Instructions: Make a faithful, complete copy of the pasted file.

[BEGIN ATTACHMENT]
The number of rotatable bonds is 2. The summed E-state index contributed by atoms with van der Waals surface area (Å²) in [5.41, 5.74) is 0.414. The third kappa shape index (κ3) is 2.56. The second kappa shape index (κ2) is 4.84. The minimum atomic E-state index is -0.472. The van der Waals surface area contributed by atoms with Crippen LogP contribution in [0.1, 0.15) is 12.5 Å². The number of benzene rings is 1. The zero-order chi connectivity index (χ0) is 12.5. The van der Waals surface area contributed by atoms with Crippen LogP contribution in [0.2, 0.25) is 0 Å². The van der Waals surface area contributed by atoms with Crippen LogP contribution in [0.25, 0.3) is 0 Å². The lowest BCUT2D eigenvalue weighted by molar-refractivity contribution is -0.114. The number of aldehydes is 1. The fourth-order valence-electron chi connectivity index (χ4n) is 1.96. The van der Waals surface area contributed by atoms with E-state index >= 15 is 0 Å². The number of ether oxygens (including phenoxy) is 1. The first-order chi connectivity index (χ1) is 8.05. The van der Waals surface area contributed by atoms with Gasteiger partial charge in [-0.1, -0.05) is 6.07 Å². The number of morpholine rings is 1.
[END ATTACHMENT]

The number of rotatable bonds is 2. The summed E-state index contributed by atoms with van der Waals surface area (Å²) in [5.41, 5.74) is 0.414. The third kappa shape index (κ3) is 2.56. The second kappa shape index (κ2) is 4.84. The minimum atomic E-state index is -0.472. The van der Waals surface area contributed by atoms with Crippen LogP contribution in [0.1, 0.15) is 12.5 Å². The number of benzene rings is 1. The zero-order chi connectivity index (χ0) is 12.5. The van der Waals surface area contributed by atoms with Crippen LogP contribution in [0.2, 0.25) is 0 Å². The van der Waals surface area contributed by atoms with Crippen LogP contribution in [0.25, 0.3) is 0 Å². The lowest BCUT2D eigenvalue weighted by molar-refractivity contribution is -0.114. The number of aldehydes is 1. The fourth-order valence-electron chi connectivity index (χ4n) is 1.96. The van der Waals surface area contributed by atoms with E-state index >= 15 is 0 Å². The number of ether oxygens (including phenoxy) is 1. The first-order chi connectivity index (χ1) is 8.05. The van der Waals surface area contributed by atoms with Gasteiger partial charge in [-0.1, -0.05) is 6.07 Å². The number of morpholine rings is 1.